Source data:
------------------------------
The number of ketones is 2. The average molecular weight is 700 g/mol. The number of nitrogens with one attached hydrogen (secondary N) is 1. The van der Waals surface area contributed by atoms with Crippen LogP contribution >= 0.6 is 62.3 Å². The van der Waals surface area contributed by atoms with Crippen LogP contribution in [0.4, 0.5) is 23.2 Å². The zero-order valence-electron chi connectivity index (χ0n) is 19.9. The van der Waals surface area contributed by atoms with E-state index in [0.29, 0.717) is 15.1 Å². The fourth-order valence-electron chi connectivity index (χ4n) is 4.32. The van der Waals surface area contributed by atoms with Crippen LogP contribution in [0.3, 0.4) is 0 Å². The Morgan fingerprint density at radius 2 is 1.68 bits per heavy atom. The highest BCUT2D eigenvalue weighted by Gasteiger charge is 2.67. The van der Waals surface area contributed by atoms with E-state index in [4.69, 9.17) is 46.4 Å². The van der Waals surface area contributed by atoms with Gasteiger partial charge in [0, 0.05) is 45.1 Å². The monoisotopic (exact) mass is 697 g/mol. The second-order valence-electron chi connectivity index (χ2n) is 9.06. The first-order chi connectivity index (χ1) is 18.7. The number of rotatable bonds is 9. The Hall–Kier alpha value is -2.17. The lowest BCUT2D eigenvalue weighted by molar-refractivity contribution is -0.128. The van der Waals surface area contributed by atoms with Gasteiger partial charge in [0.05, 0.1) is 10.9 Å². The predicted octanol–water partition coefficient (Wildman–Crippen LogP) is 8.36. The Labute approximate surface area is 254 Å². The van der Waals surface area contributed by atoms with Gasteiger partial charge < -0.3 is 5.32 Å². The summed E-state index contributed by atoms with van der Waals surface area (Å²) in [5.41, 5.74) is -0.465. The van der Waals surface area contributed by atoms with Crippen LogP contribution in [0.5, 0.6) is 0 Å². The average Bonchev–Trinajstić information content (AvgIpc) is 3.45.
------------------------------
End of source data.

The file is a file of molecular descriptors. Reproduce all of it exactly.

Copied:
The number of ketones is 2. The average molecular weight is 700 g/mol. The number of nitrogens with one attached hydrogen (secondary N) is 1. The van der Waals surface area contributed by atoms with Crippen LogP contribution >= 0.6 is 62.3 Å². The van der Waals surface area contributed by atoms with Crippen LogP contribution in [0.4, 0.5) is 23.2 Å². The zero-order valence-electron chi connectivity index (χ0n) is 19.9. The van der Waals surface area contributed by atoms with E-state index in [0.29, 0.717) is 15.1 Å². The fourth-order valence-electron chi connectivity index (χ4n) is 4.32. The van der Waals surface area contributed by atoms with Crippen LogP contribution in [0.3, 0.4) is 0 Å². The Morgan fingerprint density at radius 2 is 1.68 bits per heavy atom. The highest BCUT2D eigenvalue weighted by Gasteiger charge is 2.67. The van der Waals surface area contributed by atoms with E-state index in [4.69, 9.17) is 46.4 Å². The van der Waals surface area contributed by atoms with Gasteiger partial charge in [0, 0.05) is 45.1 Å². The monoisotopic (exact) mass is 697 g/mol. The second-order valence-electron chi connectivity index (χ2n) is 9.06. The first-order chi connectivity index (χ1) is 18.7. The number of rotatable bonds is 9. The Hall–Kier alpha value is -2.17. The lowest BCUT2D eigenvalue weighted by molar-refractivity contribution is -0.128. The van der Waals surface area contributed by atoms with Gasteiger partial charge in [0.05, 0.1) is 10.9 Å². The predicted octanol–water partition coefficient (Wildman–Crippen LogP) is 8.36. The Labute approximate surface area is 254 Å². The van der Waals surface area contributed by atoms with Gasteiger partial charge < -0.3 is 5.32 Å². The summed E-state index contributed by atoms with van der Waals surface area (Å²) in [5.41, 5.74) is -0.465. The van der Waals surface area contributed by atoms with Crippen LogP contribution in [0.5, 0.6) is 0 Å². The average Bonchev–Trinajstić information content (AvgIpc) is 3.45.